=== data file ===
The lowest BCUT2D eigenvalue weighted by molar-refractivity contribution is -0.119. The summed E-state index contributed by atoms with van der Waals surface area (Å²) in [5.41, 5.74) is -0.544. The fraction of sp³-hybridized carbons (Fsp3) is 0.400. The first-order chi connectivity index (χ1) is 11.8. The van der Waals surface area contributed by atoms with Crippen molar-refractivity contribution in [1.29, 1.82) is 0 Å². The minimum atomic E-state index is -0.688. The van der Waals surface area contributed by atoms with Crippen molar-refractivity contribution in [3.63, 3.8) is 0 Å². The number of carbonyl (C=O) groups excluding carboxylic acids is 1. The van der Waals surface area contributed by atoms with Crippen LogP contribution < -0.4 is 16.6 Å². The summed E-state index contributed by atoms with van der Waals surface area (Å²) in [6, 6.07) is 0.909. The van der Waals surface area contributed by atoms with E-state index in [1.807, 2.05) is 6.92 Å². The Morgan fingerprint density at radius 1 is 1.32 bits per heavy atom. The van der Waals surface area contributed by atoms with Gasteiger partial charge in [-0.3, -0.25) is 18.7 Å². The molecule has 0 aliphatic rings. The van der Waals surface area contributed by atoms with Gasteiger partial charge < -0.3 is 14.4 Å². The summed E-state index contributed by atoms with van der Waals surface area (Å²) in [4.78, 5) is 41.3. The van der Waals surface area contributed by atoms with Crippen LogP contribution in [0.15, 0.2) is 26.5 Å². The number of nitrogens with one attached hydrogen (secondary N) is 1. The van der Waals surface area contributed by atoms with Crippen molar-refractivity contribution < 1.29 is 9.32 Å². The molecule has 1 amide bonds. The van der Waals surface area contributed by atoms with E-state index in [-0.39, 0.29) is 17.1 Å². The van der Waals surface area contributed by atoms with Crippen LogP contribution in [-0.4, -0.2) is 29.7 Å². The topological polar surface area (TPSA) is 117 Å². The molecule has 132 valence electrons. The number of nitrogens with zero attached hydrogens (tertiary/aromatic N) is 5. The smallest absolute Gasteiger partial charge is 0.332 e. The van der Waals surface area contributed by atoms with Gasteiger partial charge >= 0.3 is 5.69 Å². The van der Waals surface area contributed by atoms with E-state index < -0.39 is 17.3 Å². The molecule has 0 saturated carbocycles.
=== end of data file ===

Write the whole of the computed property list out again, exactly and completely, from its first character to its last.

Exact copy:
The lowest BCUT2D eigenvalue weighted by molar-refractivity contribution is -0.119. The summed E-state index contributed by atoms with van der Waals surface area (Å²) in [5.41, 5.74) is -0.544. The fraction of sp³-hybridized carbons (Fsp3) is 0.400. The first-order chi connectivity index (χ1) is 11.8. The van der Waals surface area contributed by atoms with Crippen molar-refractivity contribution in [1.29, 1.82) is 0 Å². The minimum atomic E-state index is -0.688. The van der Waals surface area contributed by atoms with Crippen molar-refractivity contribution in [3.63, 3.8) is 0 Å². The number of carbonyl (C=O) groups excluding carboxylic acids is 1. The van der Waals surface area contributed by atoms with Crippen LogP contribution < -0.4 is 16.6 Å². The summed E-state index contributed by atoms with van der Waals surface area (Å²) in [6, 6.07) is 0.909. The van der Waals surface area contributed by atoms with E-state index in [1.807, 2.05) is 6.92 Å². The Morgan fingerprint density at radius 1 is 1.32 bits per heavy atom. The van der Waals surface area contributed by atoms with Gasteiger partial charge in [-0.3, -0.25) is 18.7 Å². The molecule has 0 aliphatic rings. The van der Waals surface area contributed by atoms with Gasteiger partial charge < -0.3 is 14.4 Å². The summed E-state index contributed by atoms with van der Waals surface area (Å²) in [4.78, 5) is 41.3. The van der Waals surface area contributed by atoms with Crippen LogP contribution in [0.15, 0.2) is 26.5 Å². The number of nitrogens with one attached hydrogen (secondary N) is 1. The van der Waals surface area contributed by atoms with Crippen molar-refractivity contribution < 1.29 is 9.32 Å². The molecule has 1 amide bonds. The van der Waals surface area contributed by atoms with E-state index in [-0.39, 0.29) is 17.1 Å². The van der Waals surface area contributed by atoms with Crippen LogP contribution in [-0.4, -0.2) is 29.7 Å². The topological polar surface area (TPSA) is 117 Å². The molecule has 132 valence electrons. The number of nitrogens with zero attached hydrogens (tertiary/aromatic N) is 5. The smallest absolute Gasteiger partial charge is 0.332 e. The van der Waals surface area contributed by atoms with Gasteiger partial charge >= 0.3 is 5.69 Å². The van der Waals surface area contributed by atoms with E-state index < -0.39 is 17.3 Å². The molecule has 0 saturated carbocycles.